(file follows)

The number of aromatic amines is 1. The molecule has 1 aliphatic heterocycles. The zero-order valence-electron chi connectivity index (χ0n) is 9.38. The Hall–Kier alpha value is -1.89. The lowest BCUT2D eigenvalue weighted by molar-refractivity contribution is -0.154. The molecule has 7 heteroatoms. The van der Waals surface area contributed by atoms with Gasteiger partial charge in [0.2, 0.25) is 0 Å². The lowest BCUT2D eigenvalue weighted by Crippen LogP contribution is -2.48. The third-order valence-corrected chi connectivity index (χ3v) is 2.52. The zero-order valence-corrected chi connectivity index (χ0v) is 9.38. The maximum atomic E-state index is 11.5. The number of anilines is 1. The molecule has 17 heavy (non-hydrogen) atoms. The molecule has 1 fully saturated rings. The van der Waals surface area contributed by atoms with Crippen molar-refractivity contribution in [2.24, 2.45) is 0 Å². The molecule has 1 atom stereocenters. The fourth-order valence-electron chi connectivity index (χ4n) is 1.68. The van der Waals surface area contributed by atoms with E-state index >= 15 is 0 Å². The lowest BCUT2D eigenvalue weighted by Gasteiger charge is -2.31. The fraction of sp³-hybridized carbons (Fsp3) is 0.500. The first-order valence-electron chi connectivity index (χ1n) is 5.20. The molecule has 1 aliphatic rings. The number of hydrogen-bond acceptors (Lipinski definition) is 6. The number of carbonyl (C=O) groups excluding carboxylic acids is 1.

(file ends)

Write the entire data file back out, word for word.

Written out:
The number of aromatic amines is 1. The molecule has 1 aliphatic heterocycles. The zero-order valence-electron chi connectivity index (χ0n) is 9.38. The Hall–Kier alpha value is -1.89. The lowest BCUT2D eigenvalue weighted by molar-refractivity contribution is -0.154. The molecule has 7 heteroatoms. The van der Waals surface area contributed by atoms with Gasteiger partial charge in [0.2, 0.25) is 0 Å². The lowest BCUT2D eigenvalue weighted by Crippen LogP contribution is -2.48. The third-order valence-corrected chi connectivity index (χ3v) is 2.52. The zero-order valence-corrected chi connectivity index (χ0v) is 9.38. The maximum atomic E-state index is 11.5. The number of anilines is 1. The molecule has 17 heavy (non-hydrogen) atoms. The molecule has 1 fully saturated rings. The van der Waals surface area contributed by atoms with Crippen molar-refractivity contribution in [2.24, 2.45) is 0 Å². The molecule has 1 atom stereocenters. The fourth-order valence-electron chi connectivity index (χ4n) is 1.68. The van der Waals surface area contributed by atoms with E-state index >= 15 is 0 Å². The lowest BCUT2D eigenvalue weighted by Gasteiger charge is -2.31. The fraction of sp³-hybridized carbons (Fsp3) is 0.500. The first-order valence-electron chi connectivity index (χ1n) is 5.20. The molecule has 1 aliphatic rings. The number of hydrogen-bond acceptors (Lipinski definition) is 6. The number of carbonyl (C=O) groups excluding carboxylic acids is 1.